The ICT industry is commonly known to be male-dominated, especially in China. As a woman, Chen Zhiping, Director of Wireless Solutions at ZTE Corporation, has managed to rise up through the ranks of a company surrounded by male counterparts.
Chen Zhiping (Summer Chen) is an excellent role model for women who aspire to work in the ICT sector. She is able to balance her young family with a top management position at one of the leading global telecom corporations in the world. Chen is the Director of Wireless solutions of the wireless planning department at ZTE, the multinational telecommunications equipment and systems company headquartered in Shenzhen, Guangdong, China. The telecom industry in China is vast with around 1.3 billion cell phone subscribers as of October 2015. There is so much potential in the industry, and yet the one thing that is missing from China’s ICT sector is women.
A perfect example of this was highlighted in late 2015, when Xi Jinping, President of China, met with top U.S. and Chinese technology officials in Seattle, Washington. During the event, the executives gathered to take what has now become an infamous photo because of the absence of women in a group of 26 men. China’s tech industry is apparently just as male-dominated as Silicon Valley’s is in California. Only one Chinese woman and one American woman feature in the image. With China’s economy slowing down, the tech sector could lose ground, therefore women risk missing out on high-paying jobs to men because China is still yet to address this issue of inequality.
Despite the imbalance, Chen Zhiping has managed to emerge at the top of one of China’s leading telecom corporations in an industry dominated by males. When it came to choosing an industry to study at university, Chen did not hold back from her passion. She chose to study electromagnetic systems, which is a very technical area of expertise.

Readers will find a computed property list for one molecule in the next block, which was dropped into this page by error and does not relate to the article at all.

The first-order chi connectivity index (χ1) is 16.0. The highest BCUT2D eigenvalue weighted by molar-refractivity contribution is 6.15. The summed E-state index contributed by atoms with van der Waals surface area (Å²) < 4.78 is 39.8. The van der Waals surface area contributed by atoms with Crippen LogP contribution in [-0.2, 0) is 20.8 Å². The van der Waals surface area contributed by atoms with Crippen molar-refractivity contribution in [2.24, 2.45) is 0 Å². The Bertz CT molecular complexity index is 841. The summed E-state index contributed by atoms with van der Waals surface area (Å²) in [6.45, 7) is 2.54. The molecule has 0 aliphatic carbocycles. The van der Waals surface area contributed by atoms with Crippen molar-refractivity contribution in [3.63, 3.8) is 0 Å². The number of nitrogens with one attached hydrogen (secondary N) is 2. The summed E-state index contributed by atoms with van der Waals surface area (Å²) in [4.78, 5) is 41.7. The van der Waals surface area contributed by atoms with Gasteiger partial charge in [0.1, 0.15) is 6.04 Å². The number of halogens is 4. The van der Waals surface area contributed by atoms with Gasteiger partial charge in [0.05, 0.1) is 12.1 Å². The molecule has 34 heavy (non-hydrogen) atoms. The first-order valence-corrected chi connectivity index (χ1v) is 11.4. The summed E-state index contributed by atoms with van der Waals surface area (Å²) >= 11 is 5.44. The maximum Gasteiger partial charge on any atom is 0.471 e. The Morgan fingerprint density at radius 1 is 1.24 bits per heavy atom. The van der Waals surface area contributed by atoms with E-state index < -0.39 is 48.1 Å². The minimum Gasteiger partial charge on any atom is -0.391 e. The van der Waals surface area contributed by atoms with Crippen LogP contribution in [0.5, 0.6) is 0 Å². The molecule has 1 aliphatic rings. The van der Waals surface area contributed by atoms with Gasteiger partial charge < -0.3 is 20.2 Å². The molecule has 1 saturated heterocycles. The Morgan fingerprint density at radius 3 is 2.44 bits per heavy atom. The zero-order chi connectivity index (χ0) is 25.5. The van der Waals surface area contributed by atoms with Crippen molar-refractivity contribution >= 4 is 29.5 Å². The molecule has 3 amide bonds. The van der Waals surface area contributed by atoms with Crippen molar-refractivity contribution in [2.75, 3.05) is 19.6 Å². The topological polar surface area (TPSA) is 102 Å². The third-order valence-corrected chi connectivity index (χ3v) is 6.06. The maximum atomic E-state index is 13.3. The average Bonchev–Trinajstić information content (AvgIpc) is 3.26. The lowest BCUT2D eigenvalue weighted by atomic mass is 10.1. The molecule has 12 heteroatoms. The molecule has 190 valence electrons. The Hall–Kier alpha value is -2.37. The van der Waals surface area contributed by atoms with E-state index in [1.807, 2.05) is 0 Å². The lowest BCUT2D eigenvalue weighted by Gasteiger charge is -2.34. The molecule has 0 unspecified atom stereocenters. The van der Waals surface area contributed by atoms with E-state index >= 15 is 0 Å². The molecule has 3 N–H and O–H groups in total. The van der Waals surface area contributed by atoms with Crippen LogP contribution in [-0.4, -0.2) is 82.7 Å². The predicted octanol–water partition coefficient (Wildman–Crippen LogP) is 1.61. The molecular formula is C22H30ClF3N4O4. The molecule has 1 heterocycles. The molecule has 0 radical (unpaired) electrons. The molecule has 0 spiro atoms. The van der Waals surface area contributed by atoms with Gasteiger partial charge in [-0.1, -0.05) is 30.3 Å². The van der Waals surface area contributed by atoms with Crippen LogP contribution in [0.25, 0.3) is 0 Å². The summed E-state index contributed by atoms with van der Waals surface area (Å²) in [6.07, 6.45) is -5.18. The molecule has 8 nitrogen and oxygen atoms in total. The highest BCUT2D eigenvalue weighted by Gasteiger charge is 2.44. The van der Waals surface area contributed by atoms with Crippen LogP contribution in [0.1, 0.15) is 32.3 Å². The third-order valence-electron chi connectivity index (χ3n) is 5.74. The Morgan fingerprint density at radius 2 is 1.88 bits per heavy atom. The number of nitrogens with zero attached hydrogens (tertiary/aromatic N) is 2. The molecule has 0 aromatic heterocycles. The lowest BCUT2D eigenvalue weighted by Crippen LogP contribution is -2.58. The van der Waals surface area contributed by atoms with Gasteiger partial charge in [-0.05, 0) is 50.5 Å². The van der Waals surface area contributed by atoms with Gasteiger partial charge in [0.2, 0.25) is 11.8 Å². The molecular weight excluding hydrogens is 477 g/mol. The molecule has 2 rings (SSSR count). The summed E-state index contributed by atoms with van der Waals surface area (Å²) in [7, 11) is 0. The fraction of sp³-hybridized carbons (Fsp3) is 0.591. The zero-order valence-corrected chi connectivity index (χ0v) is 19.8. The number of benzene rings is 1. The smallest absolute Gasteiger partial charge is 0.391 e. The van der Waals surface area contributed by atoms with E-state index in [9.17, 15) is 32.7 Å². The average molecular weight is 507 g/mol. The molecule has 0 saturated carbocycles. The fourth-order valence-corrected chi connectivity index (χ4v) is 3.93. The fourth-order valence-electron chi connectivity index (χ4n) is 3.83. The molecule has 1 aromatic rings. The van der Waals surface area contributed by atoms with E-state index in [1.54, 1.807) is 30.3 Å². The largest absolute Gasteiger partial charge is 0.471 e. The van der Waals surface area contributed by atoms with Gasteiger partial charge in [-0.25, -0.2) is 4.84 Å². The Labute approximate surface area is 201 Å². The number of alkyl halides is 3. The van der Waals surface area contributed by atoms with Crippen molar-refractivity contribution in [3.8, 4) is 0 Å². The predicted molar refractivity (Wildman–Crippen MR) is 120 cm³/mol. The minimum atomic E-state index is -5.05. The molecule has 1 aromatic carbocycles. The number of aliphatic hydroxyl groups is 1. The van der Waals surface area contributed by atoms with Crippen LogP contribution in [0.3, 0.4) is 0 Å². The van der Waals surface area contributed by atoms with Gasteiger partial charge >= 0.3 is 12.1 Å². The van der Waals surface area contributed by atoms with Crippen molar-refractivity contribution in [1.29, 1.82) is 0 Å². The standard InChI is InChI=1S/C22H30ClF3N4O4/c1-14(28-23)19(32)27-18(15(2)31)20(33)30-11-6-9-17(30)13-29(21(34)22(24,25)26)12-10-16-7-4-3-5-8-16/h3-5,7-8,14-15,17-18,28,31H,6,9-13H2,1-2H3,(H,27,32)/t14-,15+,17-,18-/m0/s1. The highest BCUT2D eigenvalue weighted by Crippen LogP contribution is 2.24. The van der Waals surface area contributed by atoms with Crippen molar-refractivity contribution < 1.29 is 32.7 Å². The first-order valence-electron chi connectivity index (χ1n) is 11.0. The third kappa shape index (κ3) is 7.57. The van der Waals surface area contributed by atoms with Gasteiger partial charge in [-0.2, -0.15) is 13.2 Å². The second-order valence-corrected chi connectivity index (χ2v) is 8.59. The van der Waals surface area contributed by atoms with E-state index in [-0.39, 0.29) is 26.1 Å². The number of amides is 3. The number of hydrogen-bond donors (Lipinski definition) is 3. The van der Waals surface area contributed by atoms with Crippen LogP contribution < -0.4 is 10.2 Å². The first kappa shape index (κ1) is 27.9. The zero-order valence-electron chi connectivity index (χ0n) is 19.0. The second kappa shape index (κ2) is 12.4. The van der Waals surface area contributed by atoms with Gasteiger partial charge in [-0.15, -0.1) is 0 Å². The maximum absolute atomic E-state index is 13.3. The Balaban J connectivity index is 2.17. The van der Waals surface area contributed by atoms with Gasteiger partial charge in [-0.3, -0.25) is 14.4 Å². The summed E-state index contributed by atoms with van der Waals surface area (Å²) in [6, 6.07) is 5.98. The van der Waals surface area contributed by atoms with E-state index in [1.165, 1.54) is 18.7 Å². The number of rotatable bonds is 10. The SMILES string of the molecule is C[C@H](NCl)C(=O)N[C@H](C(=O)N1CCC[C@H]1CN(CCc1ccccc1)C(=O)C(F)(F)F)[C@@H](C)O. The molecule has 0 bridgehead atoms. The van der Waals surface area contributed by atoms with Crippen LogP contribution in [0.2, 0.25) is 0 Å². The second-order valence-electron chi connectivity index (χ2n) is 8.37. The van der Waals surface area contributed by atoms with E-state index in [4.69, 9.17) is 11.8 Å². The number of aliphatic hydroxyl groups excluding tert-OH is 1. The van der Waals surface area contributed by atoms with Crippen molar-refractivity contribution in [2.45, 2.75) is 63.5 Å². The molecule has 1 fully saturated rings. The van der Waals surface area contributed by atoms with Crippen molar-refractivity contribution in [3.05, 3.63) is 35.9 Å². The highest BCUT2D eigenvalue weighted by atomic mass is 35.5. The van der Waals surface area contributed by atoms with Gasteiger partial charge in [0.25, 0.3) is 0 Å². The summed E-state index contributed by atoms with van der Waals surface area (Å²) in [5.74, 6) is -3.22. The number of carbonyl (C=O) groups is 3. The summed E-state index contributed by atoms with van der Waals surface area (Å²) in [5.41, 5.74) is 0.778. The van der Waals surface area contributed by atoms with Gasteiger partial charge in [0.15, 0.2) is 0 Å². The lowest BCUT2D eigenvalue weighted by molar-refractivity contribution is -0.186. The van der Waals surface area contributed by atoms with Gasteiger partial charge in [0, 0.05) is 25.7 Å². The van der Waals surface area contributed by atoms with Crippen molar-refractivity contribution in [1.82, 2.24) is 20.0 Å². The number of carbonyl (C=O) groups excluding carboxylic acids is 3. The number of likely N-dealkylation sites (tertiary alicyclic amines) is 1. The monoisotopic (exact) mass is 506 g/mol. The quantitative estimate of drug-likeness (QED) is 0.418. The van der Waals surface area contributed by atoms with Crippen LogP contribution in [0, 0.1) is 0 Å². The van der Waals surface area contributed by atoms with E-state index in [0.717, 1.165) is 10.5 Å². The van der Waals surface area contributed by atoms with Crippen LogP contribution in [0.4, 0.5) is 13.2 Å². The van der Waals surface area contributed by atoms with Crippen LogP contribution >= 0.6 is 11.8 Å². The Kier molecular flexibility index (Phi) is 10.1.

When Chen spoke to Active Telecoms in an exclusive interview, she said she has always been confident that she has the knowledge and ability to deal with technical issues in her industry, however, her field of work is undeniably dominated by men. “Most of my classroom at university consisted of men,” she says.
Technology industries are commonly known to be male dominated. According to a report by the International Telecommunication Union (ITU), participation of women in information technology design and development is “generally low”. Women often seem to be placed in the unskilled or low-end of employment, not receiving the training that skilled jobs require.
The report says: “An examination of the extent to which women are represented in decision-making in information technology reflects the progress of women in this field and the possibility that women in positions of power would serve as role models for others, facilitate the entry of other women, and alleviate some of the negative impacts of new technologies of women.”
With more individuals like Chen stepping up and leading by example, the shift from male dominance in the ICT sector could soon begin to level out. After graduating from university, Chen joined ZTE Corporation, a company that provides integrated end-to-end innovations to deliver to consumers, carriers, businesses and public sector customers around the world.